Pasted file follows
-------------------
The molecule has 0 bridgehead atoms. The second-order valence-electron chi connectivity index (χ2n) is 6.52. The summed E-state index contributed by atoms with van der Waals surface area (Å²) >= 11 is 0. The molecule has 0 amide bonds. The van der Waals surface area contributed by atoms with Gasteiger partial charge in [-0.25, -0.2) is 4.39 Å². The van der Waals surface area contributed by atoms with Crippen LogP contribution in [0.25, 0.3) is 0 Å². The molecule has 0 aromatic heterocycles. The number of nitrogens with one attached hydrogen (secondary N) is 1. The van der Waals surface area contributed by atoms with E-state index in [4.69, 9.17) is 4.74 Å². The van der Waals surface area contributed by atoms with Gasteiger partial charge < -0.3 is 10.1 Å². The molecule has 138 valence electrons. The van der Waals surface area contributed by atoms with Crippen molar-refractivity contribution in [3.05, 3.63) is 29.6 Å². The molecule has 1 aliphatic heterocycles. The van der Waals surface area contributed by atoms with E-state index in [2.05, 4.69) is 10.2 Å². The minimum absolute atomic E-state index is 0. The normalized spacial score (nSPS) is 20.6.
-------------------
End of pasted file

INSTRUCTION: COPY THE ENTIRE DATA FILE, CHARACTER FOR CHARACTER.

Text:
The molecule has 0 bridgehead atoms. The second-order valence-electron chi connectivity index (χ2n) is 6.52. The summed E-state index contributed by atoms with van der Waals surface area (Å²) >= 11 is 0. The molecule has 0 amide bonds. The van der Waals surface area contributed by atoms with Gasteiger partial charge in [-0.25, -0.2) is 4.39 Å². The van der Waals surface area contributed by atoms with Crippen LogP contribution in [0.25, 0.3) is 0 Å². The molecule has 0 aromatic heterocycles. The number of nitrogens with one attached hydrogen (secondary N) is 1. The van der Waals surface area contributed by atoms with E-state index in [4.69, 9.17) is 4.74 Å². The van der Waals surface area contributed by atoms with Gasteiger partial charge < -0.3 is 10.1 Å². The molecule has 138 valence electrons. The van der Waals surface area contributed by atoms with Crippen molar-refractivity contribution in [3.05, 3.63) is 29.6 Å². The molecule has 1 aliphatic heterocycles. The van der Waals surface area contributed by atoms with E-state index in [2.05, 4.69) is 10.2 Å². The minimum absolute atomic E-state index is 0. The normalized spacial score (nSPS) is 20.6.